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This Is My First Pregnancy: Are Ultrasounds During Prenatal Care Safe?

This Is My First Pregnancy: Are Ultrasounds During Prenatal Care Safe?

An ultrasound is one of the ways doctors check your baby as the little one is growing in the womb, but is it safe for both you and the baby? If you're pregnant for the first time, you may be wondering.

Although an ultrasound seems normal in prenatal care, it's OK to ask questions about any test and its safety for your growing baby. Taking control of your health and your baby's well-being is a part of the pregnancy process.

If you're concerned about prenatal care, Dr. John Paul Roberts and our team are here in Plano, Texas, to help. Dr. Roberts is an experienced OB/GYN offering prenatal care for women, ultrasounds, and other services for your growing baby.

What is a prenatal ultrasound?

A prenatal ultrasound is one of the best ways for Dr. Roberts to check on your baby's health while they're still inside the uterus. Unlike X-rays and other imaging studies, an ultrasound uses sound waves instead of harmful radiation to create an image of the baby.

During a prenatal ultrasound, Dr. Roberts uses a transducer on your abdomen or in your vagina to transmit  sound waves. These sound waves detect structures in the body, like your growing baby and internal organs, to create an image that prints out from the ultrasound machine.

Dr. Roberts may perform a prenatal ultrasound for many reasons, including to check on the development and growth of the baby and to detect any complications or medical issues related to your pregnancy. Other reasons he may request an ultrasound include:

Routine prenatal ultrasounds are an integral aspect of care during pregnancy. During your first pregnancy, you may feel anxious, fearful, and excited going into an ultrasound, all of which are normal.

Dr. Roberts only performs prenatal ultrasounds when medically necessary. Insurance companies typically only cover ultrasounds during specific times during pregnancy or if you or your baby are at high risk for complications.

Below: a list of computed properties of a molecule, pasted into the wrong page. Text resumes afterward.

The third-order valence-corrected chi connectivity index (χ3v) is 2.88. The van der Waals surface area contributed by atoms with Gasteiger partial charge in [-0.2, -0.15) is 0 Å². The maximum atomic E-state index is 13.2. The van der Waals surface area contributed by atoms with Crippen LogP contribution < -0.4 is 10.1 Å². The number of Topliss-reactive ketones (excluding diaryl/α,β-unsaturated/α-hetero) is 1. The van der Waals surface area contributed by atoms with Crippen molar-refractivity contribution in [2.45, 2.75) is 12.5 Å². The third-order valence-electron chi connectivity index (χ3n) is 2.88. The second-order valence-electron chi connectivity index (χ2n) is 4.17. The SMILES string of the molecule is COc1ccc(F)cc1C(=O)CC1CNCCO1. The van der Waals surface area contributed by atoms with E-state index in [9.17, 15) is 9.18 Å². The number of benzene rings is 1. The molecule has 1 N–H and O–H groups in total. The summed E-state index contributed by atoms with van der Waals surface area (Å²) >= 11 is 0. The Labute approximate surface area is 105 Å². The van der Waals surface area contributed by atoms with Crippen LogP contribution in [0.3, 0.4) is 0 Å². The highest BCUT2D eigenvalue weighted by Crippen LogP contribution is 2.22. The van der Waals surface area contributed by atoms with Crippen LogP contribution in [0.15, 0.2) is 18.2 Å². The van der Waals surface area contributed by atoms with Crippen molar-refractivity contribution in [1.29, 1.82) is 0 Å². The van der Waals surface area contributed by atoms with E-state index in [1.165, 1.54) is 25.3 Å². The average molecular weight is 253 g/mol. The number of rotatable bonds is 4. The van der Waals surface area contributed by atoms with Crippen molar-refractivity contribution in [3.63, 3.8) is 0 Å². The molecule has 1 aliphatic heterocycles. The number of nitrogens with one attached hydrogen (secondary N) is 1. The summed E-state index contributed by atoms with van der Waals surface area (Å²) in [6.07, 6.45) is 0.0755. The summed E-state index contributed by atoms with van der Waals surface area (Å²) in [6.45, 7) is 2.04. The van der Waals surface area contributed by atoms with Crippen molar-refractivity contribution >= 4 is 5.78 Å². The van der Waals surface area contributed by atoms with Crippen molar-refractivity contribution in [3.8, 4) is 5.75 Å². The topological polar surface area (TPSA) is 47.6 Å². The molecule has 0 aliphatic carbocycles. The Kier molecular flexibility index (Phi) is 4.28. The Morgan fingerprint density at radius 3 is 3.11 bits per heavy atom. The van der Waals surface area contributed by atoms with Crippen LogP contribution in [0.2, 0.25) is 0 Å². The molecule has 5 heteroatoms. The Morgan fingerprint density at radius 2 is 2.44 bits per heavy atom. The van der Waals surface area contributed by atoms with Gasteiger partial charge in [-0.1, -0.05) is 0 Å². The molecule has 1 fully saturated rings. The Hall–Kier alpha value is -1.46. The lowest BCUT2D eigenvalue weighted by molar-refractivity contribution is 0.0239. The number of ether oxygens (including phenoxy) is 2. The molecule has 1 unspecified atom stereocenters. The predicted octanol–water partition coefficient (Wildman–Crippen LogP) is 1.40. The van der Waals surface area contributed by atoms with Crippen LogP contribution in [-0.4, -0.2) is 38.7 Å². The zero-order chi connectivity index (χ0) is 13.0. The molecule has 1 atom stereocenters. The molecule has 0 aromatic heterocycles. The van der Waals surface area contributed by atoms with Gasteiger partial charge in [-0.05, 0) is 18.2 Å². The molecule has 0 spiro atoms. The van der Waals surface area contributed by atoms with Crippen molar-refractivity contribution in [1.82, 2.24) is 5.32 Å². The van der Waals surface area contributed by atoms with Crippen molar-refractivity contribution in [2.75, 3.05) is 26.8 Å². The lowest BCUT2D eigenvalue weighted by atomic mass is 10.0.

When do I need a prenatal ultrasound?

The timing of your first ultrasound depends on several factors, including your provider's preference, your age, and whether you're at high risk for complications. Depending on your specific needs, Dr. Roberts may recommend you have your first ultrasound around eight weeks of gestation or closer to 12 weeks.

Your first ultrasound is significant because it helps Dr. Roberts confirm pregnancy by detecting the baby's heartbeat. He performs the initial ultrasound using a transvaginal transducer, which he inserts into the vagina.

During the initial transvaginal ultrasound, Dr. Roberts can detect several things:

If you're healthy and aren't at high risk for complications, you won't have another ultrasound until about 20 weeks.

The 20-week ultrasound is known as the anatomy scan because it's the first time Dr. Roberts can detect your baby's sex — as long as the baby cooperates and is in a good position. During this ultrasound, Dr. Roberts can also find specific congenital disabilities and issues related to their major organs, like the brain and heart.

If you and your baby are healthy, you may not have another ultrasound during your pregnancy, which is entirely normal.

Safety of ultrasounds during pregnancy

During your first pregnancy, ultrasounds are the chance for you to see your baby before they're born, but you may have some concerns. The good news is that prenatal ultrasounds are entirely safe for both you and your unborn baby.

Ultrasounds are safe because they utilize sound waves to form a picture of the fetus. Other imaging studies could be harmful because they use radiation.

According to the American College of Obstetricians and Gynecologists (ACOG), there haven't been any reported detrimental effects on the fetus from necessary ultrasounds during pregnancy. But the ACOG recommends using the ALARA technique, which means as low as reasonably achievable, for the sound waves of the ultrasound machine.

Dr. Roberts follows the ACOG's guidelines related to ultrasonography and the ALARA recommendations. He only performs the tests when necessary, based on your overall health and the growing baby's wellness.

You can rest easy during your first pregnancy, knowing that the ultrasounds are a way for Dr. Roberts to examine the baby in the womb without harm to you, the baby, or your pregnancy.

Call our Plano, Texas, office today at 972-591-8540 to schedule a prenatal care appointment with Dr. Roberts or request a consultation on our website.

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